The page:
So B’s fans are clearly upset with a team that traded away Tyler Seguin, Johnny Boychuk, Milan Lucic and Dougie Hamilton, and has featured a decimated defense corps for each of the last two seasons. But do the B’s fans think that things are getting any better with prospects coming down the pipeline?

Not really.

In the “which team has done the best job making its product better.” category, the Patriots (35 percent) and Red Sox (31 percent) were resting at the top, with the Celtics (27 percent) a respectable third. The Bruins limped in at just 4 percent with a fan base that very clearly sees that, on paper, this upcoming season’s club doesn’t appear to be much better than last year's.

On top of that, only 13 percent of those surveyed believe the Bruins have gotten better over the last year, and 52 percent believe they’ve just gotten worse. A lowly 3 percent of those surveyed think the Bruins have the best chance of the five teams to bring a world championship back to Boston; the Patriots (79 percent), Red Sox (11 percent) and Celtics (5 percent) all ranked higher.

Finally, Zdeno Chara, Tuukka Rask and Jimmy Hayes were at the top of the list of the Boston athletes “who did not meet expectations” last season. None of that is a surprise, given the state of Boston’s defense along with Hayes’ subpar season.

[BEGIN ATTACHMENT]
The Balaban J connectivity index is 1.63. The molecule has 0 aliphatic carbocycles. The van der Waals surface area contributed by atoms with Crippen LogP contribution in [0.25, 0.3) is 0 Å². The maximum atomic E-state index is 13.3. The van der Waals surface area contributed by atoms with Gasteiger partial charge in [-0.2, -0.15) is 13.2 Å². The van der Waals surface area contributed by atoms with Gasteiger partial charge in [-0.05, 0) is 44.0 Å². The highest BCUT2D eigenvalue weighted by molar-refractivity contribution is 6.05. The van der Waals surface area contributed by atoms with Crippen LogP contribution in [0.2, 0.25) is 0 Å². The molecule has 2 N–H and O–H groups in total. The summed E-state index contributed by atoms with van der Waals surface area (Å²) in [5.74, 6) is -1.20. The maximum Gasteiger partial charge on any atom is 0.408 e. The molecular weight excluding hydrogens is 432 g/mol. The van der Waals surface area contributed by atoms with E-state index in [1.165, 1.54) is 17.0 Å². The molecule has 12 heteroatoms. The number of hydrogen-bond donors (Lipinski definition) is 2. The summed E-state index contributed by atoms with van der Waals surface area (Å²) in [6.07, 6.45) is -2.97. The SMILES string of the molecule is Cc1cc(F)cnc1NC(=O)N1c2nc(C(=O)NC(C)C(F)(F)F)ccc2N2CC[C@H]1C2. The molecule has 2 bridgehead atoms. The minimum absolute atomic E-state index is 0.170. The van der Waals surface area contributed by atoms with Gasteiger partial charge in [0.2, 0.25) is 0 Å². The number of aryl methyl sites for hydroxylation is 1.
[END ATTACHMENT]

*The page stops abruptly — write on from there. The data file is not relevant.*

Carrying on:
The good news for the Bruins: They still have a passionate fan base. But they need to start reversing course immediately before they do lasting damage to the B’s brand.

Wednesday, August 24: B's dealing with post-Vesey aftermath


Wednesday, August 24: B's dealing with post-Vesey aftermath

Here are all the links from around the hockey world, and what I’m reading with the Olympics coming to a close . . .
-- FOH (Friend of Haggs) Kirk Luedeke sorts through the aftermath for the Bruins after losing out on Jimmy Vesey

-- Detroit Red Wings GM Ken Holland gave an interview where he said the Red Wings aren’t Stanley Cup contenders this season. 

-- Related to Holland’s comments, some of the media in Detroit aren’t taking the dose of reality all that well

-- It’s a big season for New Jersey Devils forward Kyle Palmieri, who will be starring for Team USA on the World Cup team. 

 -- PHT writer Cam Tucker says the Buffalo Sabres still have a strong group of forwards even without Jimmy Vesey.

-- Jamie Benn is giving everything to his Dallas Stars team, and that means that the World Cup of Hockey is taking a backseat
-- The Colorado Avalanche are nearing the end of their head coaching search as they look for their replacement for Patrick Roy.
-- For something completely different: NBC is making the argument that millenials watched the Olympics, but just not on the traditional formats